Thursday, July 12, 2018

SF Weekly is sad about the arrest of "artists"

San Francisco supervisor Matt Gonzalez attends an opening in his City Hall office. Artist Barry McGee created the piece behind Gonzalez. MUST CREDIT: ALAN BAMBERGER /ARTBUSINESS.COM/SPECIAL TO THE CHRONICLE Photo: ALAN BAMBERGER /ARTBUSINESS.COM/
Great moment in the history of vandalism

The San Francisco Weekly has a history of supporting graffiti/tagging vandalism in the city, apparently to cater to the juvenile punk market.

The defunct Bay Guardian used to compete with the Weekly for the punk vandalism market. The Guardian's Tim Redmond thought---probably still thinks---that graffiti/tagging "gives the city a nice flavor." (See also the Guardian on "true city living.")

Progressive hero from days of yore, Matt Gonzalez, allowed a tagging vandal to deface his office walls when he was District 5 Supervisor.

The Weekly is at it again in its description of the city's recent crackdown on the vandals: City Cracks Down on Graffiti Artists. 

As the hed tells us, the city is in reality cracking down on "artists":

San Francisco’s underground graffiti scene is usually appreciated, with art galleries and local publications showing respect. But not everyone loves a tag, particularly when it ends up on their home or storefront. In recent years, some artists’ work has become overly prevalent, such as the large-scale sketch of Bart Simpson with a four on his forehead, which even today can be spotted on walls, Muni shelters, and sidewalks around town. When a tag gets that big, the artist best watch out, because SFPD is on the prowl.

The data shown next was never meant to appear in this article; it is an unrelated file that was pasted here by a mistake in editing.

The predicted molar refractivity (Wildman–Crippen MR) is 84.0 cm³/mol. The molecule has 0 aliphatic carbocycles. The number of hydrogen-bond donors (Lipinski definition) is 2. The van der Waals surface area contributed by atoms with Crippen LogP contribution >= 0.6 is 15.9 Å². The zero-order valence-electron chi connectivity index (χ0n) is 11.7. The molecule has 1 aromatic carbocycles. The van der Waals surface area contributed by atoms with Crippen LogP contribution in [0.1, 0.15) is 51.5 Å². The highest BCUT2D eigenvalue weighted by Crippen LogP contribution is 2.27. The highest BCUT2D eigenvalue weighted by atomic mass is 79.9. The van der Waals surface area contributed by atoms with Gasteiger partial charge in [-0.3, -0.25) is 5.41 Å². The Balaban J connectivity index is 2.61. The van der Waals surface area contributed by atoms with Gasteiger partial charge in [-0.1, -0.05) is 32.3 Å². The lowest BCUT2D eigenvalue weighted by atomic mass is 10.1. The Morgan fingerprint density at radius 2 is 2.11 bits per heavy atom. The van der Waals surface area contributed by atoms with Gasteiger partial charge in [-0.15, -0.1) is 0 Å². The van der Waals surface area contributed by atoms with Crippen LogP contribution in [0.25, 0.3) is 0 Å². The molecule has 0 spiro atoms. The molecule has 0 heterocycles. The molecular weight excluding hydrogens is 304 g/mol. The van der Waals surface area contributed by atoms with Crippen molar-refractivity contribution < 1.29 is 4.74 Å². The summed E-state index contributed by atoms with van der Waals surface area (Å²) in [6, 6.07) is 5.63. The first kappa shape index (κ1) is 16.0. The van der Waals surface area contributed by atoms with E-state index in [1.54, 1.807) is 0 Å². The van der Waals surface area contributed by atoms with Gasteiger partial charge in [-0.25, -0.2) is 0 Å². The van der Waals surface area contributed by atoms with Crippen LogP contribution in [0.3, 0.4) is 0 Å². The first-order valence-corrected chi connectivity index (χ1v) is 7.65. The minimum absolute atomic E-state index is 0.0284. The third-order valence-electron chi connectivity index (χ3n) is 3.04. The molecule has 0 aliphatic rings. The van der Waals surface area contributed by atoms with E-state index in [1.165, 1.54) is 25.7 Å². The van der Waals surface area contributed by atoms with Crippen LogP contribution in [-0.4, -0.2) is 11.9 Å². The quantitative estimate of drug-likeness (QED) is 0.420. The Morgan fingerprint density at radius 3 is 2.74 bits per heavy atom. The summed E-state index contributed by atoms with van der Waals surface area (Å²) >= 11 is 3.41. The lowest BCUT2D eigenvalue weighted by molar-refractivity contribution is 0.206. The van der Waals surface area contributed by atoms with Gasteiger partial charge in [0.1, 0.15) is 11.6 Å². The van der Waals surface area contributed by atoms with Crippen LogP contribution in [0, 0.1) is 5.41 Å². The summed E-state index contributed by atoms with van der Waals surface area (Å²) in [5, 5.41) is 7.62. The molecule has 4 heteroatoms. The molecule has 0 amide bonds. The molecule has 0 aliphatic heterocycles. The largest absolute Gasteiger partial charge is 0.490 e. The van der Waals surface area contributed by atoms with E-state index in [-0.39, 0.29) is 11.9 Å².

Because, like, dudes, you understand that the Blue Meanies hate art:

On Tuesday, District Attorney George Gascón announced that seven artists have been charged with tagging small businesses and recreational spaces...“We’re working closely with the police department to identify and hold accountable the most prolific vandals, who cost the city over $20 million per year,” Gascón says. “Individuals like these are behind the city’s property crime challenge. By tying them to multiple incidents, we can ensure they face consequences equal to their impact on our community.”

For some reason, the punks prefer vandalizing Chinatown:

For small business owners — particularly in Chinatown, where much of the tagging takes place — these arrests and charges are a good thing. It costs an estimated $3,370 to remove a graffiti tag, and the city fines business owners who don’t comply. “Graffiti has always been a problem in Chinatown. They for some reason always pick on us,” Eva Lee, the head of the Chinatown Merchants Association, said on Tuesday, as she expressed her gratitude to SFPD.

The vandals' mug shots in the Chronicle.

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